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Friday, 22 February, 2002, 12:47 GMT

Curling: How you could win Olympic gold

By BBC Sport Online's Tom Fordyce

Inspired by the glorious feats of Rhona Martin and her gold medal-winning team in Salt Lake City?

Of course you are. But how can you put your newly-found love of curling into practice?

Here's the good news - you could be an international within as little as two years.

"At the end of a game, you're physically knackered"
British Curling Association

The bad news? If you don't live in Scotland, you're going to struggle.

"There are very few curling facilities in England, Wales and Ireland," David Ramsay of the British Curling Association told BBC Sport Online.

"In Scotland it's a lot easier, because there are 30 ice rinks offering curling, from the far south-west to the far north-east. All centres of population have them.

"Within each ice rink there are lots of clubs, so if you go down to the rink you'll be told how you can join up.

"Ability - or a lack of it - shouldn't count against you."

"There's beginners classes at most of rinks," said Ramsay, "and you can be playing from the word go.

"At most clubs there's an international skip playing and a complete beginner leading.

"You can play a meaningful game very quickly, within a week of joining - although it won't be to the standard we saw at the Olympics.

"The basics are very simple to learn. Like golf and the handicap system, you can compete at almost any level."

A new initiative, run in conjunction with the Bank of Scotland, aims to encourage kids to take up the sport.

'Curling's Cool' has seen 12,000 children try the sport in the last three years, for as little as 50p a game.

Even for adults the average cost of a game is generally no more than 6 per head.

Multi-talented sportsmen

So which sort of people are best suited to curling?

"Our best curlers are all very good at another sport," said Ramsay.

"Janice Rankin, who led the British team in the Olympic final, has played representative tennis while two of the men's team are scratch golfers.

"It's all about co-ordination and body skills - the best are multi-talented sportsmen."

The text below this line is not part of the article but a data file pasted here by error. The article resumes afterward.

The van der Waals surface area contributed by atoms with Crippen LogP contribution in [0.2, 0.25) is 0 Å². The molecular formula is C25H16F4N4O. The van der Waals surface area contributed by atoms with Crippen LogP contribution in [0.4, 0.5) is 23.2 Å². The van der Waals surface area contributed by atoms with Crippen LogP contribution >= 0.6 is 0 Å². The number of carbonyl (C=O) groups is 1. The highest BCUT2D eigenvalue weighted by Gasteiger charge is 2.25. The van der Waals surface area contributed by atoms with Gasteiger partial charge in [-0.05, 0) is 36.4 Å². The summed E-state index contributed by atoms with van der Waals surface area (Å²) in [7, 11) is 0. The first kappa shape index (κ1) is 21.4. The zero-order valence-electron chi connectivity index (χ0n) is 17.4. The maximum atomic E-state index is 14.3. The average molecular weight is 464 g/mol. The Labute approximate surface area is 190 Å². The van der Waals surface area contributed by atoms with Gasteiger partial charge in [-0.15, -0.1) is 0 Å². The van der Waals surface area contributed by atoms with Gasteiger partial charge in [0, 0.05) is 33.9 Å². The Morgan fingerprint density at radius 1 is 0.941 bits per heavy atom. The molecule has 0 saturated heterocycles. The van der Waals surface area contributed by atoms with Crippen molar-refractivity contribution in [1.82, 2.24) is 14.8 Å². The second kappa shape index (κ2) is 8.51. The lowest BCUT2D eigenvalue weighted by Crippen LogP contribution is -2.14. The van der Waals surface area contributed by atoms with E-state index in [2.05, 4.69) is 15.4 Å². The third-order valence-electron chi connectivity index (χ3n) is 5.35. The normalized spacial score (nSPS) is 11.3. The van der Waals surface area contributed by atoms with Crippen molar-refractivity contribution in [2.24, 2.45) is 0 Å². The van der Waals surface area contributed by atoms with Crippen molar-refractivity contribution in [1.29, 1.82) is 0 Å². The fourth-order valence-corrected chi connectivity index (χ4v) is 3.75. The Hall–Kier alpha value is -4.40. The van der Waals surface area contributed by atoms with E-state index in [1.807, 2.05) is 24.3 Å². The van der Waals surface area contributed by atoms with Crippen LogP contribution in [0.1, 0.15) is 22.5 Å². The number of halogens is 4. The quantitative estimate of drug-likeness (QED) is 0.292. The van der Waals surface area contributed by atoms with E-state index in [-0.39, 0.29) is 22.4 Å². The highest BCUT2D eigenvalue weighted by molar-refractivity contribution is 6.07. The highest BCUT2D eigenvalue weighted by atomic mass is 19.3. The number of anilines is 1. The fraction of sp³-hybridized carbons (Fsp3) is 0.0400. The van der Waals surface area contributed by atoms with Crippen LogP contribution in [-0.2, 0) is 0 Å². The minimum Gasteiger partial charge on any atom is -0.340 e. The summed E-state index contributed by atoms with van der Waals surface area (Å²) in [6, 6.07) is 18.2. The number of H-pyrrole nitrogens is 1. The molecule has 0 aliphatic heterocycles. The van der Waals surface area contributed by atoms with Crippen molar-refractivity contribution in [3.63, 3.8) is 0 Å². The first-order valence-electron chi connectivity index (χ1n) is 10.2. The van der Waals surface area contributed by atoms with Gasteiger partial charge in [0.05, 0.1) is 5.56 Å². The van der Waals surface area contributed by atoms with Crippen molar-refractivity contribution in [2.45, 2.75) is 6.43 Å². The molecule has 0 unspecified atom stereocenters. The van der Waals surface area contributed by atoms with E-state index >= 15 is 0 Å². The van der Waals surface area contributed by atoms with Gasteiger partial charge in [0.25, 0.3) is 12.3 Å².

"You can take it up at any age or level. But in theory you could progress from beginner to representing your country within as little as two years."

Not that it will be easy.

"The two teams you've seen have been training every day for five months - practising on the ice, doing weights in the gym," said Ramsay.

"The sweeping is hugely physical. Try sweeping hard for 25 seconds, having a minute's recovery, doing it again and then throwing your stone.

"It's very, very hard work - your arms don't stop working. At the end of a game, you're physically knackered.

"And you need enormous precision when releasing the stone. Rhona had a margin of error of two inches with her winning stone - and if you're an inch off at release, you're two feet off at the other end."

You'll have even more of a struggle if you live in the Midlands or south of England.

Stephen Hinds, national development officer for the English Curling Association, admits there is a severe shortage of curling rinks in his country.

"There is only one place you can curl at the moment, just over the Welsh border at the Deeside Leisure Centre outside Chester," he told BBC Sport Online.

"We are building a three-lane rink in Cambourne, just west of Cambridge, but it will be 18 months until that opens.

"In the meantime, curlers in the north of England can go across the border to Scotland - the Preston club journey up to Lockerbie every second Thursday.

"If you live in Kent, Surrey or Sussex, it's not too far to go across the Channel to Paris or Holland for a game.

"But we are hoping that ice rinks across the country will now start to offer curling at their facilities.

"We can supply the stones and brushes. All the rink management need to do is put the effort in and provide good curling ice, as they do at Deeside."

If you'd like to find out more about curling, you can email Stephen Hinds at

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